Even though there has been a lot of challenge, pain, loss, and intensity in our country and our world recently, we always have a choice as to how we’re going to show up, what we’re going to do, and who we’re going to be in the face of the circumstances. As much as any time in recent years that I can remember, what our friends, co-workers, teams, and people around us need is for us to show up as authentically as we possibly can, and to be a true force for good in our lives and the world around us. You up for that?
What can you do to be a force for good right now? Share your thoughts, feelings, and insights about this here below.
About Mike Robbins
Mike Robbins is the author of three books, Focus on the Good Stuff, Be Yourself Everyone Else is Already Taken, and Nothing Changes Until You Do, which have been translated into fourteen different languages. He’s currently working on his forth book, Bring Your Whole Self to Work, due out in 2018.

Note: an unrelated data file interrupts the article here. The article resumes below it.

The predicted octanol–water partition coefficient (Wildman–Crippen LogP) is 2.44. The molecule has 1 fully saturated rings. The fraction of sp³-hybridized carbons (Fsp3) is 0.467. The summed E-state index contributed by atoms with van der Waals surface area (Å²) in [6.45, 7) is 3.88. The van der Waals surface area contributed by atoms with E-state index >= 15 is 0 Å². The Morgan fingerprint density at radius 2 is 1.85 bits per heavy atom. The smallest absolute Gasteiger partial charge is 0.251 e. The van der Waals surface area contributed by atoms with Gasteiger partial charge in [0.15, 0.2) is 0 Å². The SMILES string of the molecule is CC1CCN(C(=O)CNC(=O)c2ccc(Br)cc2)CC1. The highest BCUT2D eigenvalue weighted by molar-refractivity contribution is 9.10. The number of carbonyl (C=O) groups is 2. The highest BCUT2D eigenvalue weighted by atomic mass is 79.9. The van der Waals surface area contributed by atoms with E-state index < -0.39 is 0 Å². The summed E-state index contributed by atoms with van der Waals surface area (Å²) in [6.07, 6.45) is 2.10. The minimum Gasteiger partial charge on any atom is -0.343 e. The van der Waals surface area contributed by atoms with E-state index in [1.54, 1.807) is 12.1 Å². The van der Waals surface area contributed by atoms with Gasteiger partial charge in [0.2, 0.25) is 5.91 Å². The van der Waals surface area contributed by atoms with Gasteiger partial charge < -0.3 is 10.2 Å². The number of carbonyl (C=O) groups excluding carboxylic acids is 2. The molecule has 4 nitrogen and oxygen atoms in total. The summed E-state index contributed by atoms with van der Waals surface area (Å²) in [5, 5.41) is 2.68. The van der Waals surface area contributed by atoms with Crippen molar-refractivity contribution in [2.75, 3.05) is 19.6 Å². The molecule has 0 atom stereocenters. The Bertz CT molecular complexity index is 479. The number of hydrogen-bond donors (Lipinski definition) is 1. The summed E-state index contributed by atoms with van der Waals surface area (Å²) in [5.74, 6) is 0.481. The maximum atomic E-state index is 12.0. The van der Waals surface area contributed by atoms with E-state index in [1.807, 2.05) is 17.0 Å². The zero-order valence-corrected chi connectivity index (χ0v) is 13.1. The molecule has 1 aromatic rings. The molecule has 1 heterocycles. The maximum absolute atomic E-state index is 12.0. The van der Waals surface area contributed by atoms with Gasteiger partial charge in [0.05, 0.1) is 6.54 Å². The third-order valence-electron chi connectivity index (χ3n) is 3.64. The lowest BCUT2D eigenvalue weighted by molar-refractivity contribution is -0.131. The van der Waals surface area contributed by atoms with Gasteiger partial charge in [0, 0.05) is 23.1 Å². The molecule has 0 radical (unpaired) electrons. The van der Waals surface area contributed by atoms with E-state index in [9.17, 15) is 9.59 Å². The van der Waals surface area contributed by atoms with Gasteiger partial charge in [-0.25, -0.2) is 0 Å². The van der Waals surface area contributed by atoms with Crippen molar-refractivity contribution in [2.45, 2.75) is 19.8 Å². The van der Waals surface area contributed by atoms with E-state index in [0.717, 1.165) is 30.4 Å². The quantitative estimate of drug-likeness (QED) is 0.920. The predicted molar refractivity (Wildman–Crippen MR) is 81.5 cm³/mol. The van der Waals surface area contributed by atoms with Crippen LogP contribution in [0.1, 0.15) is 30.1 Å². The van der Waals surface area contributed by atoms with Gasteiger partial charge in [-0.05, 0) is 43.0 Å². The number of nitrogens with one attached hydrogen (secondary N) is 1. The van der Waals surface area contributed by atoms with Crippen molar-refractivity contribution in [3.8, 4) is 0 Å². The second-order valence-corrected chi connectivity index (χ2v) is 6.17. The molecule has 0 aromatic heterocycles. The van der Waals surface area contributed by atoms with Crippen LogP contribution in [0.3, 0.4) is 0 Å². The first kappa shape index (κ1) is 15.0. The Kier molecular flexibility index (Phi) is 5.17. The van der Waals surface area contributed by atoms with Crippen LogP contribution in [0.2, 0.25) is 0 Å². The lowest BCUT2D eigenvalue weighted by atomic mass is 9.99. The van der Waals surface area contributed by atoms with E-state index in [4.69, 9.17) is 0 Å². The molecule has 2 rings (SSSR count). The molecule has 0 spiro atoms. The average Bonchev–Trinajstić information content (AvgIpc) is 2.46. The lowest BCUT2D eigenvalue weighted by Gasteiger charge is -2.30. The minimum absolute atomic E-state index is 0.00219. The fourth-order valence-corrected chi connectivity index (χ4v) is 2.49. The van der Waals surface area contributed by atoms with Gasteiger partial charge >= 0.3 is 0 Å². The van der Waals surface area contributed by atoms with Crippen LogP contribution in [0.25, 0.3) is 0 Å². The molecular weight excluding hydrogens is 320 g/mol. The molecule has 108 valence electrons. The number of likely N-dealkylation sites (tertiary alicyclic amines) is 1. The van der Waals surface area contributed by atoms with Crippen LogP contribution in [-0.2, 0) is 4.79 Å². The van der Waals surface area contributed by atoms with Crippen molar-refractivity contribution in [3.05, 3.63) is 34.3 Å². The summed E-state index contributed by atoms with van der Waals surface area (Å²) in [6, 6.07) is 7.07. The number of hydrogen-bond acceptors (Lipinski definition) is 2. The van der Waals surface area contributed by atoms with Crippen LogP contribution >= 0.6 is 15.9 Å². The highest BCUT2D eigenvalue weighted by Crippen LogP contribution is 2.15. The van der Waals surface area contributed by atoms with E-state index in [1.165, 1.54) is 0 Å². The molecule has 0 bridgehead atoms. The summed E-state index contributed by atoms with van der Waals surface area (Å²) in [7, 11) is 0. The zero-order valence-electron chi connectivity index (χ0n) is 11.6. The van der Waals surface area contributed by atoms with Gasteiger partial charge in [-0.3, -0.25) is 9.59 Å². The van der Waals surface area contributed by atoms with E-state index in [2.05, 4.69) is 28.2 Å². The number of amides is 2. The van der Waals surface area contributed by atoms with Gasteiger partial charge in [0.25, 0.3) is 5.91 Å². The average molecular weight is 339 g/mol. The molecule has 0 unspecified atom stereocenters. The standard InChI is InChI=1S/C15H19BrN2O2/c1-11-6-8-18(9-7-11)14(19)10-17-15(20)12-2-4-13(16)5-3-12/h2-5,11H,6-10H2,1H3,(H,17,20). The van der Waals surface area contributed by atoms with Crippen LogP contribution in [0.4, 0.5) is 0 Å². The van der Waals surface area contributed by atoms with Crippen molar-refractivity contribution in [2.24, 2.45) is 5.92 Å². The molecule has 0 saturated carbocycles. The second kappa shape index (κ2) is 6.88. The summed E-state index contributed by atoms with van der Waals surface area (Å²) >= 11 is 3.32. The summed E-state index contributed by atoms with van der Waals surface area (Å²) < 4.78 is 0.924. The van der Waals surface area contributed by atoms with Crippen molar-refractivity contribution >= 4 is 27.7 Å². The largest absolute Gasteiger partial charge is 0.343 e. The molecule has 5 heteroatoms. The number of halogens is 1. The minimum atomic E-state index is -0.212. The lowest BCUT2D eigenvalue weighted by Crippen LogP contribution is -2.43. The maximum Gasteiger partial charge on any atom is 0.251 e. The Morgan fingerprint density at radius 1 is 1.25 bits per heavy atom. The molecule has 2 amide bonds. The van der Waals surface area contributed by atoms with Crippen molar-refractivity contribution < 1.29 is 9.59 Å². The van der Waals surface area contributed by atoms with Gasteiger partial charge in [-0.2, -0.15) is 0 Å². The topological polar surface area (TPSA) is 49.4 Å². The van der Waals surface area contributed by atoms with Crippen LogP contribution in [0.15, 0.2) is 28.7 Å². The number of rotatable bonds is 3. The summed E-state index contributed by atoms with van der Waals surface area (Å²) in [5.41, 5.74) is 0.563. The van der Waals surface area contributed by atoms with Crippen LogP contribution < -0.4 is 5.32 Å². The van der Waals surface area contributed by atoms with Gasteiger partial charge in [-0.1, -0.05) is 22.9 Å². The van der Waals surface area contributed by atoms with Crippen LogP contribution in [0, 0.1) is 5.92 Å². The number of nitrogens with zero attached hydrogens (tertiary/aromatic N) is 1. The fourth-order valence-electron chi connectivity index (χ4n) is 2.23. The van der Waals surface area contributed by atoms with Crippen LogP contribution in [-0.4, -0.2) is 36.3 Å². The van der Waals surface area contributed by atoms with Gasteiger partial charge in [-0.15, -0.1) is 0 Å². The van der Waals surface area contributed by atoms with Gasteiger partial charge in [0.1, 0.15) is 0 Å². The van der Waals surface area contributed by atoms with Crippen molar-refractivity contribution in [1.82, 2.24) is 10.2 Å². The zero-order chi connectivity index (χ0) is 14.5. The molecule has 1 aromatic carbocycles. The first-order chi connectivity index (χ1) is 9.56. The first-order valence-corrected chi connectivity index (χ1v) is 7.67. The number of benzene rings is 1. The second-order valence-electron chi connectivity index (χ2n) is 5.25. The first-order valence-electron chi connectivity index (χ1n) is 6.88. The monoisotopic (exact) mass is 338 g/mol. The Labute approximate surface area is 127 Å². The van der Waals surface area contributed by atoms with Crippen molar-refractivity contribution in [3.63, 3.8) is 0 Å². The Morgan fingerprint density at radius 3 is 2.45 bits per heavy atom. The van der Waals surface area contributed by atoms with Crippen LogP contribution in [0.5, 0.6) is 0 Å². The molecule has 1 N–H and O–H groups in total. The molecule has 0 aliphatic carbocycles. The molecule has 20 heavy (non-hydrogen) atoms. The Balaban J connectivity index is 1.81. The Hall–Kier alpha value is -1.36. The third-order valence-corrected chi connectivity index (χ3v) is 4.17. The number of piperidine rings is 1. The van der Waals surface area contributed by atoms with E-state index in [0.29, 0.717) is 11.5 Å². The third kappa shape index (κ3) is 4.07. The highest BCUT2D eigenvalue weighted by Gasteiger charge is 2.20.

More about Mike:
As an expert in teamwork, leadership, and emotional intelligence, Mike delivers keynotes and seminars that empower people, leaders, teams, and organizations to work together effectively and be more successful. Through his speeches, seminars, consulting, and writing, Mike teaches important techniques that allow people to be more grateful, appreciative, and authentic with others and themselves.
Prior to his speaking, writing, and consulting career, Mike was drafted by the New York Yankees out of high school. He turned the Yankees down and instead chose to play baseball at Stanford University, where he pitched in the College World Series. He was drafted by the Kansas City Royals out of Stanford and played three seasons of professional baseball with the Royals organization before arm injuries ended his playing career while still in the minor leagues.